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Non Accidental Head Injury Cases (NAHI, formerly referred to as Shaken Baby Syndrome [SBS]) - Prosecution Approach

Published: 6 January 2011

Annex G: Glossary of Terms and Abbreviations

Accelerometer: A device that measures proper acceleration

Dura: The outermost, toughest, and most fibrous of the three membranes covering the brain and the spinal cord

Encephalopathy: Damage to the brain affecting function.

Hypoxia: A pathological condition in which the body as a whole (generalised hypoxia) or a region of the body (tissue hypoxia) is deprived of adequate oxygen supply.

Hypoxic ischemic encephalopathy: Damage to cells in the central nervous system (the brain and spinal cord) from inadequate oxygen.

Intracranial: Within the cranium, the bony dome that houses and protects the brain.

Intradural: Part of the dura

National Injuries Database: The National Injuries Database is part of the NPIA Physical Evidence Section and is a national resource to support serious crime investigations for the analysis of weapons and wounds.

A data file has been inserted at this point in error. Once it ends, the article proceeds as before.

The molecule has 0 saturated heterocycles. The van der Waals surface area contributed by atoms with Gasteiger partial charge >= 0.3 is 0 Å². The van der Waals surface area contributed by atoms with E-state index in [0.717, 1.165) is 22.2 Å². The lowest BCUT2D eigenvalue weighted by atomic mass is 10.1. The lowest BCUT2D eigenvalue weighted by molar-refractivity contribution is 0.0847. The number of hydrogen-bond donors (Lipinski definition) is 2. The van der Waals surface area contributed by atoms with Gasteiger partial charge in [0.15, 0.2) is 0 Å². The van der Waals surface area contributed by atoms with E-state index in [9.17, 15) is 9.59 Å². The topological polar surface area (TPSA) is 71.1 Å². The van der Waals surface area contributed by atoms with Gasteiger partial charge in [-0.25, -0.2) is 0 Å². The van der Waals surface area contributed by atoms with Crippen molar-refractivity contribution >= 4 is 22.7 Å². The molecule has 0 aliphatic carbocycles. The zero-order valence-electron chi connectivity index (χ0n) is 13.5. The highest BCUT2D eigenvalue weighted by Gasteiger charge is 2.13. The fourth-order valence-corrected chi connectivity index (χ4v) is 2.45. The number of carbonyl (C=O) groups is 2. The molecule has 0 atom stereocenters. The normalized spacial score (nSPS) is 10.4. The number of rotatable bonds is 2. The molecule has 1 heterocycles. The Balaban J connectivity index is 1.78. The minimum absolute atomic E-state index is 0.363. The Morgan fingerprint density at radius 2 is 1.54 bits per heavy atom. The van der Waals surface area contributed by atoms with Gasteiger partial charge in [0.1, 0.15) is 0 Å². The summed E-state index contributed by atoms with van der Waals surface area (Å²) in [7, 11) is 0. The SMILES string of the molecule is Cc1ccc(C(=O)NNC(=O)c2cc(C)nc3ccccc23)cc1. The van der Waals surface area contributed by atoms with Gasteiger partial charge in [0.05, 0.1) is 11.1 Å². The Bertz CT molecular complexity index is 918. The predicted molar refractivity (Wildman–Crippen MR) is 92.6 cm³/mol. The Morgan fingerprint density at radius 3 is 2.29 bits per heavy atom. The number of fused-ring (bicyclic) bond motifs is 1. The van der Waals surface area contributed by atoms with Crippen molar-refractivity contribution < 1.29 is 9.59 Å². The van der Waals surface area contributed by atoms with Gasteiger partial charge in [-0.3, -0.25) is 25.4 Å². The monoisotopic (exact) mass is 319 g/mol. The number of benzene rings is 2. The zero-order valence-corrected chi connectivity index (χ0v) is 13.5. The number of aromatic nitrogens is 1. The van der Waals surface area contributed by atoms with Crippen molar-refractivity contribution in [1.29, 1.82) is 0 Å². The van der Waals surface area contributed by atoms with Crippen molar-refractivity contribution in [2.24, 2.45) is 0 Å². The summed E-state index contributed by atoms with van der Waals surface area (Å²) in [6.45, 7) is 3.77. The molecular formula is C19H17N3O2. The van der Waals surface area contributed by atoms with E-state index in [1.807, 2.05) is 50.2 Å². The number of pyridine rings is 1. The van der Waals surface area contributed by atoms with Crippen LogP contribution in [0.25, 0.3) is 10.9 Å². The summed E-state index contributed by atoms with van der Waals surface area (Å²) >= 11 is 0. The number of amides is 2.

Neonatal: Newly or recently born baby

NPIA: National Policing Improvement Agency

Pathology Delivery Board: The Board responsible to the Home Secretary for all matters concerning the provision of forensic pathology services in England and Wales. The Board took over from its predecessor (Home Office Pathology Advisory Board) on 1 October 2005.

Perinatal: Pertaining to the period immediately before and after birth. The perinatal period is defined in diverse ways. Depending on the definition, it starts at the 20th to 28th week of gestation and ends 1 to 4 weeks after birth.

NAHI: Non accidental head injury

Sagittal plane: The longitudinal plane that divides the body into right and left sections.

SBS: Shaken Baby Syndrome

Shaken Baby Syndrome: The term used to describe the constellation of injuries resulting from violent shaking of an infant by an adult or adolescent.

SIDS: Sudden Infant Death Syndrome

Subdural: Beneath the dural membrane of the brain.

Sudden Infant Death Syndrome: Also known as cot death. It is the sudden unexpected death of an apparently well infant, for which there is no explanation.

Triad: The 'Triad' of intracranial injuries (retinal haemorrhages, subdural haemorrhages and encephalopathy), often found in victims of NAHI.

Unified Hypothesis: The hypothesis put forward by Geddes (2004), challenging the mainstream interpretation of the triad. It suggests that brain hypoxia, infection or raised intracranial pressure can cause not only encephalopathy, but also subdural haemorrhage and by implication retinal haemorrhage.

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